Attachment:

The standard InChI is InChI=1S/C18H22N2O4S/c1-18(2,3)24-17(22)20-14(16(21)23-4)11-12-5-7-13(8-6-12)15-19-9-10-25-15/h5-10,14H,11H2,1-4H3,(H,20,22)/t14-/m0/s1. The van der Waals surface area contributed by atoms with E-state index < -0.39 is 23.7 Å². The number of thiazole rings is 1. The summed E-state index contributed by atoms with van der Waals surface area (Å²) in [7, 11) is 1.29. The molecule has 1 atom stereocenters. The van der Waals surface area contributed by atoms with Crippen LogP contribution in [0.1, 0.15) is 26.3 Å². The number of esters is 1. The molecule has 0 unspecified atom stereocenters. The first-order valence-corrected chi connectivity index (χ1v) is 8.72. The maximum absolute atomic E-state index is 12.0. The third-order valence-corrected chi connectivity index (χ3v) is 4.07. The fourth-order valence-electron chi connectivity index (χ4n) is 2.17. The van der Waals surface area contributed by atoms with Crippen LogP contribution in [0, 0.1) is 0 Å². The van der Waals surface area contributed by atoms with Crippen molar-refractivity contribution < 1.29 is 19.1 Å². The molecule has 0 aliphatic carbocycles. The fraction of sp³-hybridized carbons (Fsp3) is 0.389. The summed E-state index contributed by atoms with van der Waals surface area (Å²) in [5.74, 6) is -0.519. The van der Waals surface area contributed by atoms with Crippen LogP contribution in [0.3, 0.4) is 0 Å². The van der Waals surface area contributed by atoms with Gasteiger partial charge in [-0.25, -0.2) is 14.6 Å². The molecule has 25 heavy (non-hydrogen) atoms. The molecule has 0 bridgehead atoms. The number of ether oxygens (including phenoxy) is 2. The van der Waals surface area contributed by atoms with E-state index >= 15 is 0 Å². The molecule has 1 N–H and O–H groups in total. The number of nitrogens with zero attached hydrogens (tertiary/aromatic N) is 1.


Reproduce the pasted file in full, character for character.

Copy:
The standard InChI is InChI=1S/C18H22N2O4S/c1-18(2,3)24-17(22)20-14(16(21)23-4)11-12-5-7-13(8-6-12)15-19-9-10-25-15/h5-10,14H,11H2,1-4H3,(H,20,22)/t14-/m0/s1. The van der Waals surface area contributed by atoms with E-state index < -0.39 is 23.7 Å². The number of thiazole rings is 1. The summed E-state index contributed by atoms with van der Waals surface area (Å²) in [7, 11) is 1.29. The molecule has 1 atom stereocenters. The van der Waals surface area contributed by atoms with Crippen LogP contribution in [0.1, 0.15) is 26.3 Å². The number of esters is 1. The molecule has 0 unspecified atom stereocenters. The first-order valence-corrected chi connectivity index (χ1v) is 8.72. The maximum absolute atomic E-state index is 12.0. The third-order valence-corrected chi connectivity index (χ3v) is 4.07. The fourth-order valence-electron chi connectivity index (χ4n) is 2.17. The van der Waals surface area contributed by atoms with Crippen LogP contribution in [0, 0.1) is 0 Å². The van der Waals surface area contributed by atoms with Crippen molar-refractivity contribution < 1.29 is 19.1 Å². The molecule has 0 aliphatic carbocycles. The fraction of sp³-hybridized carbons (Fsp3) is 0.389. The summed E-state index contributed by atoms with van der Waals surface area (Å²) in [5.74, 6) is -0.519. The van der Waals surface area contributed by atoms with Crippen LogP contribution in [0.3, 0.4) is 0 Å². The van der Waals surface area contributed by atoms with Gasteiger partial charge in [-0.25, -0.2) is 14.6 Å². The molecule has 25 heavy (non-hydrogen) atoms. The molecule has 0 bridgehead atoms. The number of ether oxygens (including phenoxy) is 2. The van der Waals surface area contributed by atoms with E-state index >= 15 is 0 Å². The molecule has 1 N–H and O–H groups in total. The number of nitrogens with zero attached hydrogens (tertiary/aromatic N) is 1.